NMS Properties, Inc.
Neil Shekhter - NMS - Are the Investors Running Out of Real Estate?

Compared to Q3 of 2016, transactions involving global real estate investment showed a 2.2% rise in Q3 of 2017. Compared to Q1-Q-3 of 2016, U.S. volume for 2017 was also up 2.8% to $660 billion.

Despite volume increases, the high level of transacting activity in the market may suggest a bigger issue at play. From 2009 to 2015, real estate capital flow growth averaged 31%. A global survey showed that 25% of investors cited access to available properties as the most common obstacle in investments. Now, follow the financing to see if this is indeed the issue at hand, according to Neil Shekhter, founder and CEO of Santa Monica-based NMS Properties.

The capital held for investments through U.S. pension funds, sovereign wealth funds and insurance companies is $94 trillion, which is indicative of strong growth patterns over the last decade. Around 8.5 trillion of that figure targets real estate. That said, only 6.5 trillion was deployed as of 2017, which indicates a significant under-allocation of real estate equity.

In regards to the global REIT sector, the market capitalization is 1.6 trillion, which is fairly congruent with how much capital was invested. Global private wealth accounts for $67 million and others around $4 trillion in commercial real estate, Neil Shekhter points out.

Hard data concerning global debt isn't often available or reliable. The U.S., however, has a known $3.9 trillion worth of private and public debt in Q3. A fair estimate would be $2.1 trillion for Asia, $1.2 trillion for Europe, and around $8.2 trillion globally.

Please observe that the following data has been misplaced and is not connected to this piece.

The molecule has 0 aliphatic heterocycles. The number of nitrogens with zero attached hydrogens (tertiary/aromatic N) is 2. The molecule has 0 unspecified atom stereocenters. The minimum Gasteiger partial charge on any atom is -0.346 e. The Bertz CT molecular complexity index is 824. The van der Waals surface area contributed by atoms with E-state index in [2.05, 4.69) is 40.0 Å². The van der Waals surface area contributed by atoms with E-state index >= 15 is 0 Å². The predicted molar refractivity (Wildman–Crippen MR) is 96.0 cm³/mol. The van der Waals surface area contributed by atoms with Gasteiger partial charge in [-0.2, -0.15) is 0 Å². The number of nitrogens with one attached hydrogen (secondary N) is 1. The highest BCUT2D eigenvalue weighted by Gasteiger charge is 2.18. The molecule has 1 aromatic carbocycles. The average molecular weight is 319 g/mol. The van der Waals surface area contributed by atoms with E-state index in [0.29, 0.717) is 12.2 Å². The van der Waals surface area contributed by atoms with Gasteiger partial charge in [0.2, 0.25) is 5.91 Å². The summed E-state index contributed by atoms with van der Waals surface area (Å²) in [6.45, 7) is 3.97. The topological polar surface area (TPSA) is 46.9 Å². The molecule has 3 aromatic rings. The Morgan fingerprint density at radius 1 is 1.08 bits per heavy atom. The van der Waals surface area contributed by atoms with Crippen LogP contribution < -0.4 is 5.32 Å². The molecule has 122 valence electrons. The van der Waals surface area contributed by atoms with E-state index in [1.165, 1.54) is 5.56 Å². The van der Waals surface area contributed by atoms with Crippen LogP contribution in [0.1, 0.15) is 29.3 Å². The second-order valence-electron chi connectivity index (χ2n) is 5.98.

Investable global real estate in 2016 was valued at approximately $27 trillion. However, there are under-allocation funds that still haven't been deployed into the market, such as 7% from institutional under-allocation that's still held in owner-occupied portals and private wealth.

Looking Toward The Future

With a little ingenuity, it should be much easier for institutions to get the properties they seek.

Corporate sector investment properties are abundant, especially in Asian and European markets due to owner-occupation rates being so high there. Sale leaseback activity, for example, over the last year or so has been in an upward tick. In the future, investors may also push further into the residential and new development sectors, Neil Shekhter notes.

The supply of available investment properties isn't increasing faster than the sources of capital looking to invest. Institutional equity is fueled by 160 million people joining the middle class annually, almost 90% of which will be in Asia.

The average global allocation to real estate is set to grow to over 10% in Asia over the next two years. That's a significant growth of 8.6% from last year's figures. In the U.S., this growth will be upwards of $11.4 trillion by 2020.

In closing, the prevailing message is that there isn't some shortage in reasonable investment properties. Instead, it's that the equity will be about 9% higher and the rate of GDP growth will only be at 3%. Investors must act quickly in implementing investments in a long-term real estate investment plan.